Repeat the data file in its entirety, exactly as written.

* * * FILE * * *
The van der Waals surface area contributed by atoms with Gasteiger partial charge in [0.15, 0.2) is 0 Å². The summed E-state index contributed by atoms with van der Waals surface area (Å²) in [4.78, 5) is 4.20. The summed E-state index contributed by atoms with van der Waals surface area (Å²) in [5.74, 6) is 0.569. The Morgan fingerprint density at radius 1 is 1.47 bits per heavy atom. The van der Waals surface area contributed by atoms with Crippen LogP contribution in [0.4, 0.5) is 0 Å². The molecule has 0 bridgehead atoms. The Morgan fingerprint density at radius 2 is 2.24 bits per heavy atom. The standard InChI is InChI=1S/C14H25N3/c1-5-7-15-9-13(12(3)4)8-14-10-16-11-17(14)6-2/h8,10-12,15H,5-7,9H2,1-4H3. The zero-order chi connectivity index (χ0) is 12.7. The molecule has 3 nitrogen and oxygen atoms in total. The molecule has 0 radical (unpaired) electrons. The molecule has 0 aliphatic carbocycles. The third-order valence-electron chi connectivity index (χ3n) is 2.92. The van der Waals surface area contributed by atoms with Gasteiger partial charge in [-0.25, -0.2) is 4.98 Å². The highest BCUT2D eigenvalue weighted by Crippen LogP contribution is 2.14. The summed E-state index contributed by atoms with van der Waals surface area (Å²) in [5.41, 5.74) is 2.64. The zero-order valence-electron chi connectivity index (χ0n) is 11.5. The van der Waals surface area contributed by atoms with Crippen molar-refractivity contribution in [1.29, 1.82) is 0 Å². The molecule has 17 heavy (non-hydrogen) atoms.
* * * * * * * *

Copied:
The van der Waals surface area contributed by atoms with Gasteiger partial charge in [0.15, 0.2) is 0 Å². The summed E-state index contributed by atoms with van der Waals surface area (Å²) in [4.78, 5) is 4.20. The summed E-state index contributed by atoms with van der Waals surface area (Å²) in [5.74, 6) is 0.569. The Morgan fingerprint density at radius 1 is 1.47 bits per heavy atom. The van der Waals surface area contributed by atoms with Crippen LogP contribution in [0.4, 0.5) is 0 Å². The molecule has 0 bridgehead atoms. The Morgan fingerprint density at radius 2 is 2.24 bits per heavy atom. The standard InChI is InChI=1S/C14H25N3/c1-5-7-15-9-13(12(3)4)8-14-10-16-11-17(14)6-2/h8,10-12,15H,5-7,9H2,1-4H3. The zero-order chi connectivity index (χ0) is 12.7. The molecule has 3 nitrogen and oxygen atoms in total. The molecule has 0 radical (unpaired) electrons. The molecule has 0 aliphatic carbocycles. The third-order valence-electron chi connectivity index (χ3n) is 2.92. The van der Waals surface area contributed by atoms with Gasteiger partial charge in [-0.25, -0.2) is 4.98 Å². The highest BCUT2D eigenvalue weighted by Crippen LogP contribution is 2.14. The summed E-state index contributed by atoms with van der Waals surface area (Å²) in [5.41, 5.74) is 2.64. The zero-order valence-electron chi connectivity index (χ0n) is 11.5. The van der Waals surface area contributed by atoms with Crippen molar-refractivity contribution in [1.29, 1.82) is 0 Å². The molecule has 17 heavy (non-hydrogen) atoms.